Tree Care Solutions with Rubbersidewalks (TreeHugger)

Bob's Solar Project

Here's a good blog for all aspiring green do it yourself(ers). Bob Goodsell of Ann Arbor, Michigan has documented his experience of converting his house over to using solar power. Check it out.
This blog documents my solar-power project. Hopefully it will inspire others to undertake similar projects and provide enough detail to help them get started. I live in a 1200 square-foot ranch-style house in Ann Arbor, Michigan.

Bob's Solar Project

Recycling Electronic Media

In our modern electronic age, disposing of old electronics and media items such as CDs and DVDs has become a challenge. When done properly these can yield many reusable materials. Here are some suggestions for recycling your electronic media.
The University of California, Davis collect CDs so that their reprocessors can extract the 20mg of gold found on the recordable versions. Their R4 recycling program also suggests imaginative ways to ‘reuse’ CDs. Such as scarecrows for the garden patch, as coasters, Christmas tree decorations, letterbox markers or even as mosaics to make a disco ball. We also came across a DIY enthusiast, who uses 300 disks to make 4' x 8' solar concentrator to boost solar panel output!

However with your business needs, you might try GreenDisk, who have long dealt with software publishers to recover their obsolete software. They partner with non-profit agencies with recycling centers who create jobs for workers with disabilities. Seems the CDs and CD cases are ground and reprocessed into products like CD holders and other office goods.

Q&A. Recycling Electronic Media (TreeHugger)

Friday, March 2, 2007

PBS: This Old House - Green Renovation

The PBS show This Old House is currently doing a "green renovation" project in Austin, TX. You can watch the weekly progress on your local PBS station and also follow along on their project website. The techniques used on this project may help you green your own house some day.
Fit for a Family of the '00s

Beginning February 8 on PBS, tune in to This Old House for this unprecedented 'green' renovation.


Thursday, March 1, 2007

Roofs Paved with Green

I think this is wonderful concept with many benefits; green roofs will help reduce pollution, provide a green space for office and apartment dwellers to enjoy, and also help protect the building/roof from heat, cold and rain.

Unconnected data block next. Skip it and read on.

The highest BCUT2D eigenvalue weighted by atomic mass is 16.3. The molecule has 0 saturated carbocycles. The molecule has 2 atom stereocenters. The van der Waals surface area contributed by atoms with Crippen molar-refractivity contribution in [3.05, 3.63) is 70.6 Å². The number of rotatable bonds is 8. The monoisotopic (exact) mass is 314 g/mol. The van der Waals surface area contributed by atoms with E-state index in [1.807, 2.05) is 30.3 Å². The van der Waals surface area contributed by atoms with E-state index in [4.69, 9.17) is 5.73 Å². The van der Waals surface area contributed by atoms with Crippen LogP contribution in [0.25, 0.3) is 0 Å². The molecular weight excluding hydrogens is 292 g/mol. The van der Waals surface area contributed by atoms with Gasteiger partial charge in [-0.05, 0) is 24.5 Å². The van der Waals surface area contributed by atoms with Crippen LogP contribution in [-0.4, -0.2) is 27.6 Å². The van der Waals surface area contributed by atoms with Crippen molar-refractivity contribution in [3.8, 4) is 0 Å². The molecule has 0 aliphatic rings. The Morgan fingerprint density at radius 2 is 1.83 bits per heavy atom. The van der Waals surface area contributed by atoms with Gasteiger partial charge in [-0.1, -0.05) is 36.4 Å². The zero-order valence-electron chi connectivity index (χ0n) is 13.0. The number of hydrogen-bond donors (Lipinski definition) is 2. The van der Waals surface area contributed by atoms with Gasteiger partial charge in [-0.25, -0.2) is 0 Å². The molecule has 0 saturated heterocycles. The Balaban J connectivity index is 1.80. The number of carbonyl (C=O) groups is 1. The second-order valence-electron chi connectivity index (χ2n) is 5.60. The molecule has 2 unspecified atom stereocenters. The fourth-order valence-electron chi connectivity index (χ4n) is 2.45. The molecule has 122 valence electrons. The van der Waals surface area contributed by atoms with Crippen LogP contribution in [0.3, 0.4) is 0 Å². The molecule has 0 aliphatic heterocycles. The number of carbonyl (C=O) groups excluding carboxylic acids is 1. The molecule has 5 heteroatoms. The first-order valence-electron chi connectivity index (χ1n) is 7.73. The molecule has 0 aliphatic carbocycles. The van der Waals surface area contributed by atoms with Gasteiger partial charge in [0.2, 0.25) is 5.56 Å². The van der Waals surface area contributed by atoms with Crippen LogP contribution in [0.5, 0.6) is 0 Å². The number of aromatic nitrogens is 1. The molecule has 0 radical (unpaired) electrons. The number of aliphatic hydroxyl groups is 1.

Pollutant-filtering plants embedded into paving stones are set to change the skyline in the Bronx... For Joe Hagerman the transition from streets to rooftops has been a natural one, conceptually speaking. Over the past year he has researched how his Biopaver design, which embeds pollutant-filtering plants into city paving stones, can be adapted to improve green roofs. The result is a streamlined system that he believes is easier to install and provides better insulation. It will soon be put to the test on a New York City school, where Hagerman hopes to demonstrate its benefits—not only for the future of green-roofing but also for the local community.

Roofs Paved with Green

Gas Saving Gizmos That Really Work

Why wait for fuel cells? You can get fuel-efficient technologies now... Whether you want to pump less jack out of your bank account every time you fill up your tank or pump less CO2 into the atmosphere every time you drive, you have plenty of reasons to improve fuel economy. Of course, you can put yourself on the waiting list for a hybrid—clearly, the most fuel-efficient technology available nowadays. Or you can look for a vehicle with other high-tech features designed to increase mpg.

Gas Saving Gizmos That Really Work

Green: The Next Big Thing

So what is the Next Big Thing?

[Kleiner partner] John Doerr said to me: 'Are we going to have any more Googles?' And I said: 'You're damn right we are, because we are at the point of new wealth creation when it comes to green technology.' John used to say Google is the greatest legal creation of wealth, and I think the greatest legal creation of wealth today is in the green area -- not just in the U.S. but in the developed world. We have been looking at a lot of things related to new fuels, such as ethanol, fuel cells, advanced battery technology, and new ways of using biotech to make fuels.... There will be an enormous amount of new [green] technology, new wealth, and we are trying to create the Googles, the Microsoft (MSFT )s of the new era. [Even] the garbage stream has a high value.

Green: The Next Big Thing